The blowout preventer manufacturer Cameron International was dismissed from the case last week after the judge hearing the case determined there was no evidence of Cameron's negligence or defective product. On Thursday, a New Orleans electrical engineer called by BP testified the preventer did not perform as designed because a 27 volt battery was depleted and without sufficient power to close the blind shear ram that should have cut through the drill pipe and seal the well. Another electrical circuit contained a solenoid incorrectly connected, so it also failed. The theory that the shear did not work because the drill pipe was misaligned was discounted by Arthur Zatarain, consulting engineer, and his testimony is consistent with testimony presented by other experts on the issue. Cameron recommended to its customers that batteries be replaced yearly, but Zataran testified that the 27 volt battery had not been replaced since 2007.

While the trial proceeds to a close sometime the end of this month and the third annirversay of the disaster approaches, conservationists are looking to the future of the Mississippi Delta region now that funds will be available for restoration projects. David Muth is the National Wildlife Federation's director of its program to restore wetlands damaged by the spill and hurricanes. The NWF  will receive a $2.4 billion payment as part of BP's plea agreement to criminal charges in connection with the Deepwater Horizon disaster. Muth says the Federation wants to insure that money is spent to achieve the best results for a degraded ecosystem. Half of that amount will be spend on rebuilding barrier islands and fresh water diversion projects in Louisiana. The Mid-Barataria Diversion is already out for contract bids, and is intended to divert freshwater and sediment to build wetlands in the Barataria Basin. Wetlands are an important buffer against storm surges as well as vital habitat for a myriad of wild creatures.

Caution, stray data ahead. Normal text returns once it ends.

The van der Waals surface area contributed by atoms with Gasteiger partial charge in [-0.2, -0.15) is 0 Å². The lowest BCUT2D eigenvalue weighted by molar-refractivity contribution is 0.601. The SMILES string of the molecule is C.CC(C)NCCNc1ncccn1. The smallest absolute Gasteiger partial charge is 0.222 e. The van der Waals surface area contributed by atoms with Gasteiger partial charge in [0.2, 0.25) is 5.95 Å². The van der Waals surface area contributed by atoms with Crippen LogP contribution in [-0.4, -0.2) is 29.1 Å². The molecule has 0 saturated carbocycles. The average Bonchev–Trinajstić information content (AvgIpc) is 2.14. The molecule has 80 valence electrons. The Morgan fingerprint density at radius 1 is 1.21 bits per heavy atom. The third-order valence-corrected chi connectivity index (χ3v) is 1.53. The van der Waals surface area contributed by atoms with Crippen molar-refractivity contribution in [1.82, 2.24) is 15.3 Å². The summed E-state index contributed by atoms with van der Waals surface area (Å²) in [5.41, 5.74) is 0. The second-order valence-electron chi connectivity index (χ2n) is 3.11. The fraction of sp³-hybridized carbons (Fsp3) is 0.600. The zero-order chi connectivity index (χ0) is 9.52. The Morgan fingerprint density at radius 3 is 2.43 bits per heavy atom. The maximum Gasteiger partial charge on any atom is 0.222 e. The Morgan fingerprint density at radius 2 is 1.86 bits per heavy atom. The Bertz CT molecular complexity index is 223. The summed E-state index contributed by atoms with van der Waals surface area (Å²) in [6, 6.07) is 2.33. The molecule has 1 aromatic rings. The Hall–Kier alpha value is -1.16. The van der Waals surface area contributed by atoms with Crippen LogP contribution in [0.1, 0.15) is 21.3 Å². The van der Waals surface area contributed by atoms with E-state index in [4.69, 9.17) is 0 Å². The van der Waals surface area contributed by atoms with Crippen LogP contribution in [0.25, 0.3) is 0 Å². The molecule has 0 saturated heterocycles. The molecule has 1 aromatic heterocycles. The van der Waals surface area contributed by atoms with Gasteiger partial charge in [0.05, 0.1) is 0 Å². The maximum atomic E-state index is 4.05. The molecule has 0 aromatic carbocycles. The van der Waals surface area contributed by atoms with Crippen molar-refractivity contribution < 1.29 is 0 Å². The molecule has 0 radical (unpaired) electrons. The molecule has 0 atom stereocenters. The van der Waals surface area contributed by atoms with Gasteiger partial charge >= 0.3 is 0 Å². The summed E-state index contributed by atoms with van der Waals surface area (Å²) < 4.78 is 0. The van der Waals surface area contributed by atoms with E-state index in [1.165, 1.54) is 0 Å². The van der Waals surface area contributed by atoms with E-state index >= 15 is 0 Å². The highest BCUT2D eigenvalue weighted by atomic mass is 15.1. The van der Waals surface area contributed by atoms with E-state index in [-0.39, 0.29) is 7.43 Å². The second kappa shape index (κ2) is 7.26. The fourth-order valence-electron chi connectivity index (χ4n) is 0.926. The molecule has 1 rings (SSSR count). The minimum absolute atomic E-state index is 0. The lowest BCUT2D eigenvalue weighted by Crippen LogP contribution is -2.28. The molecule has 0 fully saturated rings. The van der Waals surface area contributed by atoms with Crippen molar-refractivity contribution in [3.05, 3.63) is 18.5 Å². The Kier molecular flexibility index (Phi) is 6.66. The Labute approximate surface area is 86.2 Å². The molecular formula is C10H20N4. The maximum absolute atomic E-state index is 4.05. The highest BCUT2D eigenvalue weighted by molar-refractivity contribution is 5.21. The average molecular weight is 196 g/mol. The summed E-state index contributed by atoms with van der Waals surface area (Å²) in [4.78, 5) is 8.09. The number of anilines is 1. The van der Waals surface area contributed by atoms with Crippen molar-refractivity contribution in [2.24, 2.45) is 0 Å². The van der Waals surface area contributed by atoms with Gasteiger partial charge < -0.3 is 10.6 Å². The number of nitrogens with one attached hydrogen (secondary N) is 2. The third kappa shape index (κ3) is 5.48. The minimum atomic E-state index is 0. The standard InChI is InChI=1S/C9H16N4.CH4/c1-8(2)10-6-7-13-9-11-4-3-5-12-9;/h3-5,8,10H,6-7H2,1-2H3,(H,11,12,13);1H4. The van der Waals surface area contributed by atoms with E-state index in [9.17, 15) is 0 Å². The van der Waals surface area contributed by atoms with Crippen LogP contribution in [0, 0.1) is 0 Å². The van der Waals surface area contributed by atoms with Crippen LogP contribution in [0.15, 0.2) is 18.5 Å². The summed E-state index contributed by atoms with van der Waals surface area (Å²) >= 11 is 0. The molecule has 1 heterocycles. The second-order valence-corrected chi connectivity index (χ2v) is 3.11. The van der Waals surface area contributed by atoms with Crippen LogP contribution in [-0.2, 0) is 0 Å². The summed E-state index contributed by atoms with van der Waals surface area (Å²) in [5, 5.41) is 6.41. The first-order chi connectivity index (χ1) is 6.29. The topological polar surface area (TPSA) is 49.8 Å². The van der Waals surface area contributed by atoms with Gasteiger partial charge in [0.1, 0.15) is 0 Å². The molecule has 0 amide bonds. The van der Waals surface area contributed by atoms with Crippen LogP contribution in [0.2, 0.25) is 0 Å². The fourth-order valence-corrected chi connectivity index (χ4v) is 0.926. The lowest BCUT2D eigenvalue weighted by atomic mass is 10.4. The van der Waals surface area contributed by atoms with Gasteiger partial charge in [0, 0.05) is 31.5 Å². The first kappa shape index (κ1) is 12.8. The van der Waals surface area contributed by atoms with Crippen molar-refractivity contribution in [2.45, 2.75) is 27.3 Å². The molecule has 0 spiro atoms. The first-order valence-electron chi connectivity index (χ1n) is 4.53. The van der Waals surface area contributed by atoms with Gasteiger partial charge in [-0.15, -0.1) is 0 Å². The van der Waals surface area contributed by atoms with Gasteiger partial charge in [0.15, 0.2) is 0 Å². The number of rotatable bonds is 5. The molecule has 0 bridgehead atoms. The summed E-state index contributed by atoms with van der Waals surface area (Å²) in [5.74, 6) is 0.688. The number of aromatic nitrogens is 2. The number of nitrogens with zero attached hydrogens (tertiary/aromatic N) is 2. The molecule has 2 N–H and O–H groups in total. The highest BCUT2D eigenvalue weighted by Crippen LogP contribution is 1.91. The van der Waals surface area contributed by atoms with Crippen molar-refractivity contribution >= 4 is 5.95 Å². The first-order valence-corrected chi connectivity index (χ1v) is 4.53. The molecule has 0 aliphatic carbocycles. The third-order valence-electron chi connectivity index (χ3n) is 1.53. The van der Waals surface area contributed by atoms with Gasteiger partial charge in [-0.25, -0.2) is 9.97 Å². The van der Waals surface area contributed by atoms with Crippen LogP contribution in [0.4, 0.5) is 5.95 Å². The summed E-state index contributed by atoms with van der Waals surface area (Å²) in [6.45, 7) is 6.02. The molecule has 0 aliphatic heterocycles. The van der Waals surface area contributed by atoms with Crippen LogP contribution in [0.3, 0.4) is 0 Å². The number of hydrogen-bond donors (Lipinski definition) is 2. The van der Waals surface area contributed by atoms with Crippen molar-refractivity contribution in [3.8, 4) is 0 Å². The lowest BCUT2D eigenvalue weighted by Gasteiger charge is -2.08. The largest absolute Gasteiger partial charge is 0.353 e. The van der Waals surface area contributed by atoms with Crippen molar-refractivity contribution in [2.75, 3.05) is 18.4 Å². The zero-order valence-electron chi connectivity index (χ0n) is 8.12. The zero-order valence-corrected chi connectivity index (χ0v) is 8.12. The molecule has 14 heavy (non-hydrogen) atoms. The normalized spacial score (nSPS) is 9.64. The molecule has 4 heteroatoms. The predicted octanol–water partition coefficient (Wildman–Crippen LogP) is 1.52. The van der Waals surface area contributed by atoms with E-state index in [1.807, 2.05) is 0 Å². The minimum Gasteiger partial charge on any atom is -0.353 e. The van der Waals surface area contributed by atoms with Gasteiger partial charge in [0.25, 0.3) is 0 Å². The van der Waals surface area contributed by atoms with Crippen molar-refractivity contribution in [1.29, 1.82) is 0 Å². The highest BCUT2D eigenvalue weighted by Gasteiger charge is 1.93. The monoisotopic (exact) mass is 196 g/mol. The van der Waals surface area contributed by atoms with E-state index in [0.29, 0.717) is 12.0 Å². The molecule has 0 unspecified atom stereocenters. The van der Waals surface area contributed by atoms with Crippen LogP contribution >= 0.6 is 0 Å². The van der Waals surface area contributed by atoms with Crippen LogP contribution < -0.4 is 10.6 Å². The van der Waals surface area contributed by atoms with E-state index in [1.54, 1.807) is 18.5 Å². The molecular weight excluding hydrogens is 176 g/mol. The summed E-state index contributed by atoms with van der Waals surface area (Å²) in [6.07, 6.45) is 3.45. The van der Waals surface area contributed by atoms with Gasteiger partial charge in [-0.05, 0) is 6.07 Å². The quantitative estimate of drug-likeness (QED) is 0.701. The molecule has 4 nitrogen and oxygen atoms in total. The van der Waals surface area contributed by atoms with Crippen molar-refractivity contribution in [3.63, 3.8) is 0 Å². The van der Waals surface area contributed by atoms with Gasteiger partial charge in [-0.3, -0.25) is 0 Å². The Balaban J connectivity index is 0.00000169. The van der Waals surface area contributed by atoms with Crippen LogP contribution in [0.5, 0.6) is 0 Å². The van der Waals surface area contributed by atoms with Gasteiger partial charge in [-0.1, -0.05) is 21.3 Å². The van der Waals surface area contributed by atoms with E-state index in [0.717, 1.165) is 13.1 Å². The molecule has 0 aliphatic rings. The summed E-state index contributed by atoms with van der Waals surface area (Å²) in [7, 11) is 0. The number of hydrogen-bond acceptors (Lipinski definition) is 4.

The Federation wants government officials to commit to spending 80% of money damages under the Clean Water Act allocated to ecological restoration. Wildlife is still suffering from the effects of the largest accidental oil spill in history. Just one example is the case of Y12, a sixteen year old bottlenose dolphin. He was caught near Grand Isle, a barrier island heavily oiled by the disaster. He was examined and found to be underweight and severely ill with signs of lung and liver disease, consistent with chronic exposure to crude oil found in the 31 other dolphins examined in the study. Seven months after his capture, his emaciated body was found washed up on the beach at Grand Isle. Six hundred and fifty dolphins have been found dead since the disaster, more than four times the historical average.